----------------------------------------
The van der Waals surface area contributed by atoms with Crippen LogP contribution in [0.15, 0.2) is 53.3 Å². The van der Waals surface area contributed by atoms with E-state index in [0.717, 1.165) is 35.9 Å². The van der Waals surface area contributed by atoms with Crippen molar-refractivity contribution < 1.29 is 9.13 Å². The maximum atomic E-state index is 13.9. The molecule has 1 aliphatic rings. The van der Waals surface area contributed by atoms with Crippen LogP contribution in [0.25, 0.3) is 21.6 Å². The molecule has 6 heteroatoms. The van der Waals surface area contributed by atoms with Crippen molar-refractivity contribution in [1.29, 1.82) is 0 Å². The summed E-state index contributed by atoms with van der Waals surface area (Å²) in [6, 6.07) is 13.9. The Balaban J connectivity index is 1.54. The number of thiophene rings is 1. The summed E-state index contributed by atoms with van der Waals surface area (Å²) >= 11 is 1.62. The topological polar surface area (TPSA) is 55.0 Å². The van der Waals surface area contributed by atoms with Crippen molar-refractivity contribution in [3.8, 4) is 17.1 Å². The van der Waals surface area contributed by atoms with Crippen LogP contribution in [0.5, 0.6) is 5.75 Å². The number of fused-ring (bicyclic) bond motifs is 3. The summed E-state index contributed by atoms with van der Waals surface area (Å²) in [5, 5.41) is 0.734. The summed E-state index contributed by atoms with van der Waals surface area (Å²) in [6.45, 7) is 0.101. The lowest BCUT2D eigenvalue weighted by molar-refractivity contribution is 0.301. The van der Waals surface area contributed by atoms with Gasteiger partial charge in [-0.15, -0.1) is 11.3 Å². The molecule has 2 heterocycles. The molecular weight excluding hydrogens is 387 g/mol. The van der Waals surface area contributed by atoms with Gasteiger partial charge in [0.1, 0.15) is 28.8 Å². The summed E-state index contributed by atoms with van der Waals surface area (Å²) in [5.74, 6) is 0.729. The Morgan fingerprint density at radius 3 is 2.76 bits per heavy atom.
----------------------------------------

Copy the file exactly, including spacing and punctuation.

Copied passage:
The van der Waals surface area contributed by atoms with Crippen LogP contribution in [0.15, 0.2) is 53.3 Å². The van der Waals surface area contributed by atoms with E-state index in [0.717, 1.165) is 35.9 Å². The van der Waals surface area contributed by atoms with Crippen molar-refractivity contribution < 1.29 is 9.13 Å². The maximum atomic E-state index is 13.9. The molecule has 1 aliphatic rings. The van der Waals surface area contributed by atoms with Crippen LogP contribution in [0.25, 0.3) is 21.6 Å². The molecule has 6 heteroatoms. The van der Waals surface area contributed by atoms with Crippen molar-refractivity contribution in [1.29, 1.82) is 0 Å². The summed E-state index contributed by atoms with van der Waals surface area (Å²) in [6, 6.07) is 13.9. The Balaban J connectivity index is 1.54. The number of thiophene rings is 1. The summed E-state index contributed by atoms with van der Waals surface area (Å²) >= 11 is 1.62. The topological polar surface area (TPSA) is 55.0 Å². The van der Waals surface area contributed by atoms with Crippen molar-refractivity contribution in [3.8, 4) is 17.1 Å². The van der Waals surface area contributed by atoms with Crippen LogP contribution in [0.5, 0.6) is 5.75 Å². The number of fused-ring (bicyclic) bond motifs is 3. The summed E-state index contributed by atoms with van der Waals surface area (Å²) in [5, 5.41) is 0.734. The summed E-state index contributed by atoms with van der Waals surface area (Å²) in [6.45, 7) is 0.101. The lowest BCUT2D eigenvalue weighted by molar-refractivity contribution is 0.301. The van der Waals surface area contributed by atoms with Gasteiger partial charge in [-0.15, -0.1) is 11.3 Å². The molecule has 2 heterocycles. The molecular weight excluding hydrogens is 387 g/mol. The van der Waals surface area contributed by atoms with Gasteiger partial charge in [0.1, 0.15) is 28.8 Å². The summed E-state index contributed by atoms with van der Waals surface area (Å²) in [5.74, 6) is 0.729. The Morgan fingerprint density at radius 3 is 2.76 bits per heavy atom.